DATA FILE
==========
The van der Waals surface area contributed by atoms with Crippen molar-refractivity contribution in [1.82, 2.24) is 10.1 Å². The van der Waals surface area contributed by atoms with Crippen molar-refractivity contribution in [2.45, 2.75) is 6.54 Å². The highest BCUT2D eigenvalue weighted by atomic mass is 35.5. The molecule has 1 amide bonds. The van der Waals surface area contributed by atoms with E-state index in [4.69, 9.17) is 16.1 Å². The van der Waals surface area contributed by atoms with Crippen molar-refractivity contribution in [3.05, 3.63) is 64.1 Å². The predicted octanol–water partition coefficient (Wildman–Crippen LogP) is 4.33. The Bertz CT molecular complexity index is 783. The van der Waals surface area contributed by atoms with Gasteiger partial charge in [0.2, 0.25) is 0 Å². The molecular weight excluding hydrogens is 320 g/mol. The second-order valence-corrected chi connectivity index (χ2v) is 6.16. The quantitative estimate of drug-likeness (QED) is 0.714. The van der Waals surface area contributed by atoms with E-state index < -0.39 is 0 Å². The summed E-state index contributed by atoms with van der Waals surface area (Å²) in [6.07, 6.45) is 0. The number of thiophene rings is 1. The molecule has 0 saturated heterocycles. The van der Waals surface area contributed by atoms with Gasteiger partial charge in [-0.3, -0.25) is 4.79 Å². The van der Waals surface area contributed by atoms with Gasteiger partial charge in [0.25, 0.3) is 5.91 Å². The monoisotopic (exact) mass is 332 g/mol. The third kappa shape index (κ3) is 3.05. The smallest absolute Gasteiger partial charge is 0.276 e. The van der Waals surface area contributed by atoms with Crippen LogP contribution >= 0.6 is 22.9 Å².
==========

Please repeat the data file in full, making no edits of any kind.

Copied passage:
The van der Waals surface area contributed by atoms with Crippen molar-refractivity contribution in [1.82, 2.24) is 10.1 Å². The van der Waals surface area contributed by atoms with Crippen molar-refractivity contribution in [2.45, 2.75) is 6.54 Å². The highest BCUT2D eigenvalue weighted by atomic mass is 35.5. The molecule has 1 amide bonds. The van der Waals surface area contributed by atoms with E-state index in [4.69, 9.17) is 16.1 Å². The van der Waals surface area contributed by atoms with Crippen molar-refractivity contribution in [3.05, 3.63) is 64.1 Å². The predicted octanol–water partition coefficient (Wildman–Crippen LogP) is 4.33. The Bertz CT molecular complexity index is 783. The van der Waals surface area contributed by atoms with Gasteiger partial charge in [0.2, 0.25) is 0 Å². The molecular weight excluding hydrogens is 320 g/mol. The second-order valence-corrected chi connectivity index (χ2v) is 6.16. The quantitative estimate of drug-likeness (QED) is 0.714. The van der Waals surface area contributed by atoms with E-state index < -0.39 is 0 Å². The summed E-state index contributed by atoms with van der Waals surface area (Å²) in [6.07, 6.45) is 0. The number of thiophene rings is 1. The molecule has 0 saturated heterocycles. The van der Waals surface area contributed by atoms with Gasteiger partial charge in [-0.3, -0.25) is 4.79 Å². The van der Waals surface area contributed by atoms with Gasteiger partial charge in [0.25, 0.3) is 5.91 Å². The monoisotopic (exact) mass is 332 g/mol. The third kappa shape index (κ3) is 3.05. The smallest absolute Gasteiger partial charge is 0.276 e. The van der Waals surface area contributed by atoms with Crippen LogP contribution >= 0.6 is 22.9 Å².